took on a more glam oriented approach, with lead singer Andrew Wood sounding more like Axl Rose than anybody. Sadly in early 1990, Wood died of a heroin overdose. At the young age of of 24, Wood would never get a chance to see his band take off. The song “Would?” Featured on the album was actually made in his memory. Wood’s death would somewhat symbolizes the whole scene, with grunge music dying before ever really taking off, (or at least taking off for a sustained amount of time.) While the song is just too long, and I don’t enjoy the glam feel of it, the piano plays a very catchy jingle that anyone will enjoy. I would have wanted to see how his band would have fared into the nineties, seeing as just about every glam band was kicked to the curb with the turn of the decade.
The album also displays some of Washington’s past heritage. We get to hear from the legend Jimi Hendrix
, as well the girls from Heart
cover a Zeppelin
classic, “Battle of Evermore.” Once again instead of hearing a big time hit, we hear a lesser known track to better fit the film called “May this be love” from Hendrix
. It features interesting open tom work as well as the standard psychedelic guitar action.
The final track is by The Smashing Pumpkins
. The song “Drown” was only featured on this album until their greatest hits was released. With the pumpkins being neither Seattle oriented, or true grunge, one might wonder what they were doing on the album. I feel they’re there to show how the sound of grunge was expanding and evolving. Plus it doesn’t hurt that they were pretty damn popular at the time. The song has the type of fuzz rock you would expect to hear, although with a more laid back feel. It could have easily fit on Siamese Dreams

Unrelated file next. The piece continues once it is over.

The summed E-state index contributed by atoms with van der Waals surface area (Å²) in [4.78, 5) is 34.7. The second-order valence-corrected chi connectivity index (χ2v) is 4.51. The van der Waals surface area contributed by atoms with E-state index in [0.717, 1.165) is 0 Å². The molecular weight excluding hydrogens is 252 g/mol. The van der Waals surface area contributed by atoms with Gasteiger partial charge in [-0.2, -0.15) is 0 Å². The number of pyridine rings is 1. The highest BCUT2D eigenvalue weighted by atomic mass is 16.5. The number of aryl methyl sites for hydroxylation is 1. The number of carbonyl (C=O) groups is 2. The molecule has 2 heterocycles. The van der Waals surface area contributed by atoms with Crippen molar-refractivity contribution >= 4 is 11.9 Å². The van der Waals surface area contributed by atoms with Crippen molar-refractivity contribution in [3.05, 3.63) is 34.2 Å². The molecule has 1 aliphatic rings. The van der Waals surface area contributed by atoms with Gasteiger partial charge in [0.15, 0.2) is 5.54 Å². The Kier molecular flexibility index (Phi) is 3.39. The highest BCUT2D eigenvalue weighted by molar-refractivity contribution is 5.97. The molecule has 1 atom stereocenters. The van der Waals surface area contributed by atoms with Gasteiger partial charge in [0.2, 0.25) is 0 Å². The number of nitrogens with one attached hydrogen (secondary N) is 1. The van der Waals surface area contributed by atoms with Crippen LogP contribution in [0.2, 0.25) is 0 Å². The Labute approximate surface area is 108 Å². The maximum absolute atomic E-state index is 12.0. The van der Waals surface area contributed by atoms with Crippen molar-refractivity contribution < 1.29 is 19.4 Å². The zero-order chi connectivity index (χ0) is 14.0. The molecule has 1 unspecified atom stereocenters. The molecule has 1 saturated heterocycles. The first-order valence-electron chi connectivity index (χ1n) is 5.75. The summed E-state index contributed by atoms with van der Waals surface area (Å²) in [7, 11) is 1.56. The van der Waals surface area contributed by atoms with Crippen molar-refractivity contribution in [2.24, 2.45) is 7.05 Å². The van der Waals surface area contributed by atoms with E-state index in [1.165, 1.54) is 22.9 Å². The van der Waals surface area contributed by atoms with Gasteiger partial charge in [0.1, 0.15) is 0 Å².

. The only other somewhat oddball is Paul Westerberg
and his solo material. It was made mostly to be featured in the film itself but rest assure the songs’ pop punk feel doesn’t feel at all out of place for the soundtrack or film. They are pretty fun to listen to actually even if the lyrics are a little cheesy.
So you probably are just waiting for that one song to be mentioned. Or if you checked the track list you probably feel one song is missing. Yes it’s true, the biggest Seattle hit, Nirvnas's
“Smells like Teen Spirit” is not on the album. While it was initially intended to be on the album, It got so popular by the time the soundtrack was released that they couldn’t afford the rights to the song. This was right when Nirvana's Nevermind
knocked Michael Jackson’s Thriller
off the number one spot of the charts. This is a pretty big bummer since that was THE song of the era, but hey, they tried.
So my buddy was right. This album truly does represent the “Seattle Sound” well. I could already tell when I saw the artists that were on it, but I was happy to see the songs were chosen brilliantly. The soundtrack is also pretty monumental due to the fact that it went platinum and reached the top ten. The only real thing keeping it from perfection is the absence of Nirvana
. So for fans of grunge and early nineties alterative this is a must. For the rest of you I would recommend it as a disc featuring the best of one of the nation’s biggest musical hotbeds. Now go out and watch the flick and see your favorite head-bangers make some quirky cameos!